Potential new treatment for depression

Utilising a pain relief drug and a drug used in addiction therapy, there’s a potential new treatment for depression

Scientists hope it will get through clinical trials and regulatory bodies quickly, as both drugs are already licensed for other conditions.

Scientists have created a potential new treatment for depression by combining a medication for pain relief with one for combating addiction.

Current antidepressants, called SSRIs, increase the level of serotonin in the brain although the exact mechanism by which they work is unclear. Between 30% and 50% of patients don’t respond to the treatment, which can take several weeks to work and cause significant side effects, researchers say.

Mental Health LogoA team at the University of Bath have combined buprenorphine, a painkiller used post-surgery, and naltrexone, a drug used for treating addiction.

Their combination, which targets a different pathway in the brain to SSRIs, produced antidepressant-like responses in mice.

Researchers believe the time it would take to perform clinical trials and gain regulatory approval for the treatment could be reduced as both drugs are already licensed for other conditions.

Dr Sarah Bailey, senior lecturer at the University of Bath’s Department of Pharmacy & Pharmacology, said: “Whilst SSRIs work for a lot of people, they can cause serious side effects and don’t work for everyone.

“No new drugs for depression have been developed for decades – they all work in a similar way – so there’s an urgent need to develop new treatments for this condition that affects around four million adults in the UK.”

Buprenorphine reduces the patient’s response to stress by blocking a receptor in the brain called the kappa opioid.

But it also stimulates a related receptor called the mu opioid, which could cause addictive effects if taken long term or used by depressed patients.

To counter this, the researchers used the anti-addiction drug naltrexone, which blocks the mu receptor. They found for the first time that in mice this combination gave an antidepressant effect.

Dr Bailey added: “Our study shows that using a combination of naltrexone and buprenorphine gives an antidepressant effect in mice, but without the problems of addiction that could be caused by using buprenorphine alone.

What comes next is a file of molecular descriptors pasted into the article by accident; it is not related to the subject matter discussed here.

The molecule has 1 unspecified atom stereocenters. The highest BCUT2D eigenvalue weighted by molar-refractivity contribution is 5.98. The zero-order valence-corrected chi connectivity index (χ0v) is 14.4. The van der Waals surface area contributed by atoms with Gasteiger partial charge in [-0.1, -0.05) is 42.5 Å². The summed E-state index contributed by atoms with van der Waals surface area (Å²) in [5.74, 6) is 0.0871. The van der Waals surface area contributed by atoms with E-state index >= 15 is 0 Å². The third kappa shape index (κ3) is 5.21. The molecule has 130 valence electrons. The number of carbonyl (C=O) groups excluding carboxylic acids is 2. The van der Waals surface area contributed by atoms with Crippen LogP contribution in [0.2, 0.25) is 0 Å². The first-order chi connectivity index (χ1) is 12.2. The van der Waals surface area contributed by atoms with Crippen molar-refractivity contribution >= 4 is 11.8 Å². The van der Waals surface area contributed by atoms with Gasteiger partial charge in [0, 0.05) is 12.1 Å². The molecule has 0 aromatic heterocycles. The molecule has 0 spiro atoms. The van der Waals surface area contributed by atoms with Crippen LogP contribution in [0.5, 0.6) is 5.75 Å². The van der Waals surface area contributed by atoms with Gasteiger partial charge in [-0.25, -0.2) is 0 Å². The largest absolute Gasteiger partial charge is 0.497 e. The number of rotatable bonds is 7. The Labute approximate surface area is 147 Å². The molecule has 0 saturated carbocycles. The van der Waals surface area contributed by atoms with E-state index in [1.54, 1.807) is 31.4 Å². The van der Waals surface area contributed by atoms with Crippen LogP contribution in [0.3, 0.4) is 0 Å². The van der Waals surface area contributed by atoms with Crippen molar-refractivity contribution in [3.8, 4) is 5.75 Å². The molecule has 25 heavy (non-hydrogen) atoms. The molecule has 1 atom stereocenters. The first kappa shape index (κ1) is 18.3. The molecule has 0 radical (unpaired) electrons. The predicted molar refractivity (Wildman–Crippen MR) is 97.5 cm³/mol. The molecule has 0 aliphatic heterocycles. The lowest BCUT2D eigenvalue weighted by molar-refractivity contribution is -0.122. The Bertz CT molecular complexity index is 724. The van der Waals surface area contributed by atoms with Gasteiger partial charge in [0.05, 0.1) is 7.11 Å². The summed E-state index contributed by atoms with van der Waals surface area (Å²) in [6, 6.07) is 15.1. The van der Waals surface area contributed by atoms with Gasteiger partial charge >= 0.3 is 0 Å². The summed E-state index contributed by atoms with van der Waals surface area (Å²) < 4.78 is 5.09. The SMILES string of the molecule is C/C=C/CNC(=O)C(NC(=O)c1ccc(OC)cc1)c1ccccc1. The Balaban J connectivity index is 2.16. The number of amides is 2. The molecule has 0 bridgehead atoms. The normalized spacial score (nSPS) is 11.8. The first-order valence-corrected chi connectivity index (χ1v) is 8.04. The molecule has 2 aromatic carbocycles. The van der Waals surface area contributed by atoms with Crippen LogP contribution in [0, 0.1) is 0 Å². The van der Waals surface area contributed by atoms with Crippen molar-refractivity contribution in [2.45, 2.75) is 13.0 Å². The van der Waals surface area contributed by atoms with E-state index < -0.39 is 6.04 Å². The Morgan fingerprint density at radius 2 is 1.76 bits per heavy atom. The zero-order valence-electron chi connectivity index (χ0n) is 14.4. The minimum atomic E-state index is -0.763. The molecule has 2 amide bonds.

“Developing new drugs is a lengthy process, with lots of safety tests and trials to go through. These two drugs have already gone through that process individually, so we know they are safe. There still need to be further trials of the combination in humans, but the whole process of developing this as a new treatment would be greatly reduced.”

Co-author Professor Steve Husbands added: “It may be hard to deliver this combination in the clinic because of the properties of these drugs. We have also been working on changing the chemistry of buprenorphine so that it has the properties of this combination treatment in one molecule which should simplify drug delivery.”

The team has published their findings in the Journal of Psychopharmacology.

Source: bt.com/news

“It’s interesting news and we can only hope it’s not another false dawn, as in the successful provision of many ‘still in the lab’ treatments “

Drugs Companies Giving Up On Alzheimer’s

James Moore’s comments in the Independent regarding the revelation that drug companies are giving up research on treatments for Alzheimers disease which appears to be nothing less than shameful.

Alzheimer’s is a hideous condition that exacts a brutal toll on sufferers and their families. It is already one of the developed world’s most pressing health problems. demographics may soon make it the most pressing.

ScientistThere is no shortage in the market for treatments. The trouble is that the cost of developing new therapies and then getting them through the regulatory systems of developed countries is extremely high. The approvals process is rigorous, as it should be, but it causes costs to escalate towards the end of a drug’s development leaving companies with huge bills should they fall at the final hurdle. Those costs are then recovered through the pricing of new drugs but the problem remains.

It is now 12 years since the last treatment was licensed in the UK.

Pharmaceuticals firms develop close to 90 per cent of new drugs but they are not charities. Their job is to earn a return on their product’s for their shareholders. So while it is dismaying that research has ground to a halt, it is hardly surprising that they have chosen to focus more on profitable lines. Railing against commercial reality is a pointless exercise. Yet the need to take action on Alzheimer’s remains urgent. Quite apart from the toll in human misery it exacts, the costs are truly staggering.

The launch by the charity Alzheimer’s Research UK of a Drug Discovery Alliance is therefore an important development. It will see the creation of a network of £30m research centres, involving 90 scientists at Oxford, Cambridge and University College London, who will spearhead the search for new treatments.

Such a collaborative effort is vital if progress is to be made, and further work along these lines would be welcome. So would the involvement of the state. There are always calls on the public purse but the potential time bomb that lurks beneath the social care budget as the numbers of those afflicted by Alzheimer’s grows ought to concentrate efforts.

But the drug industry could play a role too, for it ultimately stands to benefit in one way or another. It needs to recognise that if it cannot do the work on it’s own, it could at least make greater efforts to assist those that can. Corporate social responsibility demands it, and so does common humanity.

“In the UK, 850,000 people live with dementia. Every year, 225,000 people develop Alzheimer’s and on current trends, prevalence will more than double by 2050”